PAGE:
By Ralph de la Vega
I’m a firm believer that opportunities are often disguised as obstacles. What may look like an obstacle or a challenge often contains hidden opportunities.
That’s particularly true during turbulent times.
I learned that lesson early in life during one of those turbulent times: the Cuban Revolution.
After my parents made the difficult decision to leave Cuba for the U.S., they had to make an even more difficult decision at the Havana Airport as the family was getting ready to board the plane.
I was 10 years old that July day of 1962 but I remember the militiaman’s words as if he had said them only yesterday.
“Only the boy can go.”
Five words that changed my life forever. I could leave that day but the rest of the family had to stay behind. My father sent me ahead to the U.S. thinking that he, my mom, and my sister would follow in a few days.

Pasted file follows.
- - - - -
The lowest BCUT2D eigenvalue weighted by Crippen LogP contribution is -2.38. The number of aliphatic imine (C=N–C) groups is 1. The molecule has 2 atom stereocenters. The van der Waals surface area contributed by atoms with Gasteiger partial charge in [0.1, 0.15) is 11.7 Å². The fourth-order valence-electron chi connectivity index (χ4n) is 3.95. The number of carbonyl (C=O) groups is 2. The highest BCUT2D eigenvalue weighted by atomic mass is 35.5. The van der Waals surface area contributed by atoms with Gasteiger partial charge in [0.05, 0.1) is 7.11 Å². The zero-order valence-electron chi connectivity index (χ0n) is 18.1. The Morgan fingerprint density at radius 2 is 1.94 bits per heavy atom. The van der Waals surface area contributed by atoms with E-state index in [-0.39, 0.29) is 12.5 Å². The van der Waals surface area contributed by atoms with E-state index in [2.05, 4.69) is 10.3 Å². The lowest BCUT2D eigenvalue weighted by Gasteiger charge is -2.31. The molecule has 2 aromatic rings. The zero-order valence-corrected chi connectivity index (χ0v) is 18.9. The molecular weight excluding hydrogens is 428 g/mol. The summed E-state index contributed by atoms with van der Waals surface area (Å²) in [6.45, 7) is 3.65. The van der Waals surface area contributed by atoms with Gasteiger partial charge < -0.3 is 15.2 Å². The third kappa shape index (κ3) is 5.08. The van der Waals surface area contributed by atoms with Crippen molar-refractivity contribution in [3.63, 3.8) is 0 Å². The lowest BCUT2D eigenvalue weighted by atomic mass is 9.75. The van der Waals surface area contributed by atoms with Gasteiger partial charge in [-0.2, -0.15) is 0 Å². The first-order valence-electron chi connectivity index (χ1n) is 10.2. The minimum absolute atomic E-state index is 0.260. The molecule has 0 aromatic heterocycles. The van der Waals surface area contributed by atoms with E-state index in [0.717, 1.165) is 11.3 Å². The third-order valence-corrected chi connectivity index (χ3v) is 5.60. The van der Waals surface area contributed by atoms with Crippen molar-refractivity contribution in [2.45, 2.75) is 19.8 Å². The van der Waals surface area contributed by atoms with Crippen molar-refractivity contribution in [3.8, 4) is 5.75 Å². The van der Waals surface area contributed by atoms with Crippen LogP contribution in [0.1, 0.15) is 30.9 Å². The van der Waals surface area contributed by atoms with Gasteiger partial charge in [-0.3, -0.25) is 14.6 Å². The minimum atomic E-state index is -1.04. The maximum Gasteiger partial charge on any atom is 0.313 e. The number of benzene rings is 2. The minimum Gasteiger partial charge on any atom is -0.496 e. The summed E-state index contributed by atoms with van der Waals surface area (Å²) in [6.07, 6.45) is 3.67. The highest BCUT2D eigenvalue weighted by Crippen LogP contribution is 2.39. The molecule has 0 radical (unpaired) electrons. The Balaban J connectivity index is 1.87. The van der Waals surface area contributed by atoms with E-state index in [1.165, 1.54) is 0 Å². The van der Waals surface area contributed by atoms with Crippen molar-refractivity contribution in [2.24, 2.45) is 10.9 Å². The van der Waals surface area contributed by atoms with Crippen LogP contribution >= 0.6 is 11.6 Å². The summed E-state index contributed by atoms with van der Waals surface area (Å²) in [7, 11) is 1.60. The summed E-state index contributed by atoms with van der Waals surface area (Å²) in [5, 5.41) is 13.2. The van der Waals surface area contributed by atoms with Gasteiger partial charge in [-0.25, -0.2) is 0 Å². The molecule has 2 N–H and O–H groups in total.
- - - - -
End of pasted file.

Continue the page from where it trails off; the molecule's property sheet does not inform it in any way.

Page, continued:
I would not see them again for four years.
I found myself in new country. I did not speak a word of English. I did not have any relatives here and I did not have a penny in my pocket.
During those four years, which seemed like an eternity, I often wondered, why had this happened to me? Had I done something wrong? All of my friends were still in Cuba with their families but I was alone in the U.S.
I saw obstacles everywhere. Since I could not speak the language, every kid in school had an advantage over me. The Baez family who took me in were also recent immigrants and were struggling to make it in the U.S., so we had very limited resources.
But the human spirit is very resilient. After a while I came to realize that although I faced major obstacles, I was in the U.S. – the land of opportunity. And, while I did not have my own family with me, I had a second family who treated me as their own son. I finally came to the conclusion that my future was full of opportunities, not obstacles.
That was a turning point in my life and a lesson that has stayed with me forever. I learned to see the future as full of opportunities and became determined to seize them. And I have ever since, like so many immigrants have done before me.
How about you?
How do you see your future? Full of obstacles or full of opportunities?
Keep in mind the best opportunities are often hidden as big obstacles.
Editor’s Note: This column originally appeared on LinkedIn.